In addition to factors such as job history, you may be rejected for major credit cards if you have never had credit. If you’ve been turned down for credit, try to build your credit using a secured credit card.  A secured card is basically where you extend yourself credit.

You place a certain amount of money (think of it as a security deposit) on a card and it is used as collateral against purchases you make.  Your credit limit is based on your income, your ability to pay the amount back each month, and the amount of the initial deposit to the card.

Let’s say you have $700. You would put $700 on the card as a security deposit. Each time you use your secured credit card, you can charge no more than the amount that is available on the card. If you charge the entire amount, you will either pay the entire amount off or your creditor may allow you to add another deposit to extend the credit.

These types of cards are ideal for individuals who have a bad credit history and need to rebuild or for those who are just starting out building credit. The secured card helps you build credit because it is reported to the three credit agencies each time you make the monthly payment. After approximately a year of use, an unsecured credit card may become a viable option if you’ve used your secured card wisely.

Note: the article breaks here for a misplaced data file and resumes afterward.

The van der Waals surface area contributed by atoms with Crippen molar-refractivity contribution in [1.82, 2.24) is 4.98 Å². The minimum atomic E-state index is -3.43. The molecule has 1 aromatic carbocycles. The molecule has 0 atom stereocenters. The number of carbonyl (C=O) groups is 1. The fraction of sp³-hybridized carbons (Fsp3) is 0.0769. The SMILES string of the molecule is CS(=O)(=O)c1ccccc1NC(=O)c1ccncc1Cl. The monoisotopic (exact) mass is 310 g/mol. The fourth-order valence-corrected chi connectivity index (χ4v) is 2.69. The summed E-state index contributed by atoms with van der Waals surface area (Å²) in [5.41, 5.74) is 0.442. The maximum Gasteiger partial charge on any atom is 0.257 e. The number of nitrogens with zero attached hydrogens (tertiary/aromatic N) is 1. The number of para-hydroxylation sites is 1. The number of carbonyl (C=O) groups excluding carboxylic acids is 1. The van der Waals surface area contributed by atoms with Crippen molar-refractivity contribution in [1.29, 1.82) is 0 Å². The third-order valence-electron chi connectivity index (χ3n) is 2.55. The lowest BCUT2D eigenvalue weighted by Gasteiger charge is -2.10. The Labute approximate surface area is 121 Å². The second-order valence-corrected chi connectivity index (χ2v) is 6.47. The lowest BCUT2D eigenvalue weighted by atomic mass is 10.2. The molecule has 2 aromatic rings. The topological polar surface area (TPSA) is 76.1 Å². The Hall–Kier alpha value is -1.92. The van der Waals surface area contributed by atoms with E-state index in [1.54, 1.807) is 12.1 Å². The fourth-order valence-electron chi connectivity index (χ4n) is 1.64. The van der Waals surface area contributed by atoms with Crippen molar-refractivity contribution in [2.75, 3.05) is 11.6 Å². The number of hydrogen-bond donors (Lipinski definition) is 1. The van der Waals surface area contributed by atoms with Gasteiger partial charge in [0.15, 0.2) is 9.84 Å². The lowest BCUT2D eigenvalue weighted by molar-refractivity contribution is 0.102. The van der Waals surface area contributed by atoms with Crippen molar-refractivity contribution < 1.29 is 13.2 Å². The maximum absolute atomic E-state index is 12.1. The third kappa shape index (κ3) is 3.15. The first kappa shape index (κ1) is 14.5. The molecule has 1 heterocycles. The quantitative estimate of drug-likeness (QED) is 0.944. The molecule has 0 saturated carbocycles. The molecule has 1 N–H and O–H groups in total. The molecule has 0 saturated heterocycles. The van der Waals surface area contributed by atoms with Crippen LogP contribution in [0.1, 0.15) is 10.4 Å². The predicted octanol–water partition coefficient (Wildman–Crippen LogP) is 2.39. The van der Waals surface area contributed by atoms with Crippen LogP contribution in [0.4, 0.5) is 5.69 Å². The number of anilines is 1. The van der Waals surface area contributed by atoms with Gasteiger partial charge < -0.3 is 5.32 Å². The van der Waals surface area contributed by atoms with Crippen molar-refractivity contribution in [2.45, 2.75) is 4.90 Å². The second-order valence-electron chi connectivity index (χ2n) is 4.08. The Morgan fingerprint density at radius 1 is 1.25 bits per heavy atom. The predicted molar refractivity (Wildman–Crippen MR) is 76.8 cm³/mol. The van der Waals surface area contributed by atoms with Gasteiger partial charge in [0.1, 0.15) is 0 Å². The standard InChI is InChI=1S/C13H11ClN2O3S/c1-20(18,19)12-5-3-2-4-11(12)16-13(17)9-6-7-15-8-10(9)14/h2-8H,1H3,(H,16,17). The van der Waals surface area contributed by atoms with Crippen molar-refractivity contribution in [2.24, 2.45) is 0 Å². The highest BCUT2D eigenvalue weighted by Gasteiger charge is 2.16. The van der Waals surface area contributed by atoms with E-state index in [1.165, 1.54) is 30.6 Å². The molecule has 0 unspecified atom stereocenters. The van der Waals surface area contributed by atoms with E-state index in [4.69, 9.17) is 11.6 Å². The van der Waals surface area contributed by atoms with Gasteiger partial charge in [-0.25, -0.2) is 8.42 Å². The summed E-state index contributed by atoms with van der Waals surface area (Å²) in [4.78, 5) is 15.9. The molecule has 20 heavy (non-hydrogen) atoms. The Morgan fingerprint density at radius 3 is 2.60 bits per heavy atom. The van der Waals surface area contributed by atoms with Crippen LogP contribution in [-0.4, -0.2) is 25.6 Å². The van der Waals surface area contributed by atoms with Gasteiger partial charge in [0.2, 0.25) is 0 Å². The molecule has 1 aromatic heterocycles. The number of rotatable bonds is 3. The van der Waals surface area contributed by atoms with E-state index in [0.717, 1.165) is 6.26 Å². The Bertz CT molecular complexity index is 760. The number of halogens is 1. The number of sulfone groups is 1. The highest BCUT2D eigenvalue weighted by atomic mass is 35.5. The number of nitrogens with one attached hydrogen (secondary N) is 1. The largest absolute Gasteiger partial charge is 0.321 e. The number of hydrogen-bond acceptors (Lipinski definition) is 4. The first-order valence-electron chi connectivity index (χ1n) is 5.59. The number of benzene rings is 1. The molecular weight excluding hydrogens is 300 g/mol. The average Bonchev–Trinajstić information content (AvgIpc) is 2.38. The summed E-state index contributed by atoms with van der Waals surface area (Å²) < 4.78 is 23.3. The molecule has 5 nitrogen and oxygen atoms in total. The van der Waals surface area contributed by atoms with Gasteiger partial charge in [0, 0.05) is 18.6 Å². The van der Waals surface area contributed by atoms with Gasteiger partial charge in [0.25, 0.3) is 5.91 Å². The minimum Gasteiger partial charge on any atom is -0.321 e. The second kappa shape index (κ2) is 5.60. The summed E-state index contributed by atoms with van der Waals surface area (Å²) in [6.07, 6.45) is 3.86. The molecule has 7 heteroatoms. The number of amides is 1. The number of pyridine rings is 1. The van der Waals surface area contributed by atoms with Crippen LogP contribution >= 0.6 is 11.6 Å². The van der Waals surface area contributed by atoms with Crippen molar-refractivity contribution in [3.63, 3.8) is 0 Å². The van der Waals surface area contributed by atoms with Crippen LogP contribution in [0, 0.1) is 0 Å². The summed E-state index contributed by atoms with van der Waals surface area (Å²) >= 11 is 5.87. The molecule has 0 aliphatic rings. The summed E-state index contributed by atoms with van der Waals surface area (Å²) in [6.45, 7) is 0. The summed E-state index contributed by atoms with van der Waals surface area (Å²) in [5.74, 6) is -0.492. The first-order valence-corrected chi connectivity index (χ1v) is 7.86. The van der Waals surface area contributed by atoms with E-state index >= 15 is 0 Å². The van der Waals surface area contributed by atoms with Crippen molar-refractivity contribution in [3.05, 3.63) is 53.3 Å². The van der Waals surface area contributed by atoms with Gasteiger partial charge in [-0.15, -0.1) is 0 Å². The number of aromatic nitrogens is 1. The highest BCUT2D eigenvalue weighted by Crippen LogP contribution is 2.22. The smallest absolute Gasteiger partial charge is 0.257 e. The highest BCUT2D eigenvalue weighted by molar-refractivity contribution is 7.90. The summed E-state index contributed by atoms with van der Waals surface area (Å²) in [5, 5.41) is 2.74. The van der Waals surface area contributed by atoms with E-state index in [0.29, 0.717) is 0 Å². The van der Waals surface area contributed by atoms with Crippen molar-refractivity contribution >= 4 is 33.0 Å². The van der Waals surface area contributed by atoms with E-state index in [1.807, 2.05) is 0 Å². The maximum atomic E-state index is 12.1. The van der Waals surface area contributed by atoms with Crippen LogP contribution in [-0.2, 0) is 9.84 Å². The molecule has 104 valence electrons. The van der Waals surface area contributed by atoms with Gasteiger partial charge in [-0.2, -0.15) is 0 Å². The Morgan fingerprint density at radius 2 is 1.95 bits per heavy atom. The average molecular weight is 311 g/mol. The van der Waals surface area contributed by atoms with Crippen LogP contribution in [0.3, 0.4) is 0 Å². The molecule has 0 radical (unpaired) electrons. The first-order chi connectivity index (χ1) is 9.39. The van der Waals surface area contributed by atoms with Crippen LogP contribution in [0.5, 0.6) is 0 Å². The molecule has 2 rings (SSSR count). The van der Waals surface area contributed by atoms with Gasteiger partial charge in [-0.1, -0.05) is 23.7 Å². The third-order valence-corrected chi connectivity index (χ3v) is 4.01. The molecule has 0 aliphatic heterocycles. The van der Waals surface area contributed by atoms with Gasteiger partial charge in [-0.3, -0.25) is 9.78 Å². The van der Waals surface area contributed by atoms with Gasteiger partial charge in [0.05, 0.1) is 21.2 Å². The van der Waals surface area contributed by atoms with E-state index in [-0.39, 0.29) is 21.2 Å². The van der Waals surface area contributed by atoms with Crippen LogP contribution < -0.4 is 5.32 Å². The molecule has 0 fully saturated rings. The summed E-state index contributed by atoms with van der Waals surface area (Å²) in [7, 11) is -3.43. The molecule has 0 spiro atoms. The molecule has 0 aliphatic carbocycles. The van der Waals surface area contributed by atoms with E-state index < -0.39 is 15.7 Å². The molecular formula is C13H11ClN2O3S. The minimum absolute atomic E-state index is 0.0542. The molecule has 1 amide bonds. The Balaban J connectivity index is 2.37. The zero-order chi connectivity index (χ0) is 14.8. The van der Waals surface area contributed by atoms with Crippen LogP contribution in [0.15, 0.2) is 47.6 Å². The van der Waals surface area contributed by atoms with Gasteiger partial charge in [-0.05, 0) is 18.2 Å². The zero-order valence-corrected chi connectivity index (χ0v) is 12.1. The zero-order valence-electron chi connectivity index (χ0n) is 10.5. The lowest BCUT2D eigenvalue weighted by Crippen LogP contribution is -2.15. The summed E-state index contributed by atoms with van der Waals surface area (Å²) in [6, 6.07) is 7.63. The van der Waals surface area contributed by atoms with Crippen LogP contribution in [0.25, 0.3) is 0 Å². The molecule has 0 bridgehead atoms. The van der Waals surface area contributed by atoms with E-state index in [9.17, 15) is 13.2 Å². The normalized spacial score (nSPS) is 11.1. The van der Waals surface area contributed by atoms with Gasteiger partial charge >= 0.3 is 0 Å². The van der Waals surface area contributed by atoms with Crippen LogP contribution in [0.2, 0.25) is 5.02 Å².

Tip: Make sure to keep the balance on your secured credit card low relative to the credit limit (amount of security deposit), known as a credit utilization ratio. This, in addition to on-time payments will improve your credit score.

What is a utilization ratio?

A utilization ratio is the ratio of the total amount of credit being used in relation to the total amount of credit extended to you. A high utilization ratio can negatively impact your score because you are using a lot of the credit available to you. A low utilization ratio is favorable because it means the total debts owed are small in relation to the amount of credit you have.

People with a high utilization ratio are viewed as a risk because they are more likely to default on their loans. When you default on your loans this simply means you are borrowing more money than you can afford to pay back each month (or either being completely negligent).  Also if you have several credit cards and decide to close an old one you are no longer using, you are eliminating some of your available credit which can increase your utilization ratio.

Let’s take a look at an example to see how this works:

Pretend you have four credit cards. Two major cards and two department store cards.